"In retrospect," Lynch says, "I can see that I started getting into trouble on Dune early on, and it wasn't just the final editing that did it, although I think the film could be way, way better. I still worry that I don't know if it could ever be a great film, or even a real good film. I don't know. I forget so much about it."

"Like they say, nobody sets out to make a bad picture. And when you make a picture that's very successful but you don't like it or one that's not successful and you don't like it – both – that's a devastating thing. Devastating. What's amazing to me is how you can play tricks on your mind, or your mind can play tricks on you, and it keeps you from seeing what's really happening. I don't know. I really suffered a know, kind of...depression, and filmmaking was no longer fun at all. It was filled with fear and I questioned everything. All the great things you have with success, I felt the opposite in every category and it was bad news. You don't trust yourself. You don't trust anything. It's very bad." There was every reason to believe his career in Hollywood, his career as a director, was entirely over. It had all been a mistake. The doors had closed.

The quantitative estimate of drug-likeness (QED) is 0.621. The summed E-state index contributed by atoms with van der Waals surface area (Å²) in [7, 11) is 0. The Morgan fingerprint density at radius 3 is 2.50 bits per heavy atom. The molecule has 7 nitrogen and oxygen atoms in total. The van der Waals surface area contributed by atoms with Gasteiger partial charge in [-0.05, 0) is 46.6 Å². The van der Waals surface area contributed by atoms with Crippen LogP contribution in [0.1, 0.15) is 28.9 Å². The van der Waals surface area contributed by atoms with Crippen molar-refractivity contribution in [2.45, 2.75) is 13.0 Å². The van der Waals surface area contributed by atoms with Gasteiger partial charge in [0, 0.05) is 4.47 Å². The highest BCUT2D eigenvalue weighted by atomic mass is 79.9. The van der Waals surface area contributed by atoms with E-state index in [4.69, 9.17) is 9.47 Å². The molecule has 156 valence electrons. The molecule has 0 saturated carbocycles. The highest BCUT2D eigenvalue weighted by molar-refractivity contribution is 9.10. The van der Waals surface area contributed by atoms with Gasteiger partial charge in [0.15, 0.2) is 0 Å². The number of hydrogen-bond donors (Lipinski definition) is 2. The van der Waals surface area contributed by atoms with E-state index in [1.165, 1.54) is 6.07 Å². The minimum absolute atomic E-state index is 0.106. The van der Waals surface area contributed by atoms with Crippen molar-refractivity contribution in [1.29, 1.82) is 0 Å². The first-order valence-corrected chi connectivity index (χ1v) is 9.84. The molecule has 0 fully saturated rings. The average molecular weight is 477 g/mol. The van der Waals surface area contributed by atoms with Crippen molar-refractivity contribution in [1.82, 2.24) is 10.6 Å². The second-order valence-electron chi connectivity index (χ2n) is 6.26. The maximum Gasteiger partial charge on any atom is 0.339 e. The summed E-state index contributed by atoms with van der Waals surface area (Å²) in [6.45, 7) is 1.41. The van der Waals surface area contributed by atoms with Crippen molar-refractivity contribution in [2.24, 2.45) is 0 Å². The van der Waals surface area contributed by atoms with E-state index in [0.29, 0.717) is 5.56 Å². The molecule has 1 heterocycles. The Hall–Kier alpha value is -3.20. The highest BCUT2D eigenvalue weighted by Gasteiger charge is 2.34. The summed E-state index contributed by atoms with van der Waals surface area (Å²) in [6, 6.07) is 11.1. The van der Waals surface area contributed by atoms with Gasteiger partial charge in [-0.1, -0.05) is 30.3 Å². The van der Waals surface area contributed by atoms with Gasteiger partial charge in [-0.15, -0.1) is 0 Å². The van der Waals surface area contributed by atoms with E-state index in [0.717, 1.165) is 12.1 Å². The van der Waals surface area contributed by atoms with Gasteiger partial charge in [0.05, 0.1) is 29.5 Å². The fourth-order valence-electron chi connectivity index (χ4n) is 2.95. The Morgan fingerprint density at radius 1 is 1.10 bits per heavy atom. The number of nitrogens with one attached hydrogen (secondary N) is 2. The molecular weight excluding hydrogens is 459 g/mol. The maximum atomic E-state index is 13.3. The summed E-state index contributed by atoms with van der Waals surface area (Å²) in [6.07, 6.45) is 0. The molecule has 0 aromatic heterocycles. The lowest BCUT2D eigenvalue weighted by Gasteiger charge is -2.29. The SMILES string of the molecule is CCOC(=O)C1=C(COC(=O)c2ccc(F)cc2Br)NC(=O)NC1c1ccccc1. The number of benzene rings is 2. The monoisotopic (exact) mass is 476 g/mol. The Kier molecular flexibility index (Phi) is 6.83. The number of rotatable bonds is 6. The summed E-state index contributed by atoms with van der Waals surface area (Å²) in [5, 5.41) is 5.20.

In the days of Dune, the art student in Lynch had created the very conceptual Fish Kit and Chicken Kit, made up of actual animals that had been dissected and disassembled and labeled so as to resemble the kits sold to kids to make model planes or cars. After Dune, he painted. He has been working with oils for the past two years. Art school was twenty years ago, and painting is perfectly acceptable now. Lynch's work has little dabs of paper stuck onto a lightly underpainted surface, with little hand-done block-type capital letters inked out to say things like "WHEN I RETURNED THERE WERE BUGS IN THE HOUSE AND FIRE AND BLOOD IN THE STREETS BY GOLLY," "IT'S A GREAT BIG WONDERFUL WORLD," and "ON A WINDY NIGHT A FIGURE WALKS TO JUMBO'S KLOWN ROOM." (Jumbo', just so you'll know,  is a reasonably sordid topless bar in a seedy section of Hollywood.) Just to make certain no one mistakes the work for mere abstraction lacking in irony, sketchy elements like house shapes are etched onto the cake-frosted surface, and sometimes there are oddly shaped clouds. These are paintings that could hang over the bed in any tasteful postmodern hotel room.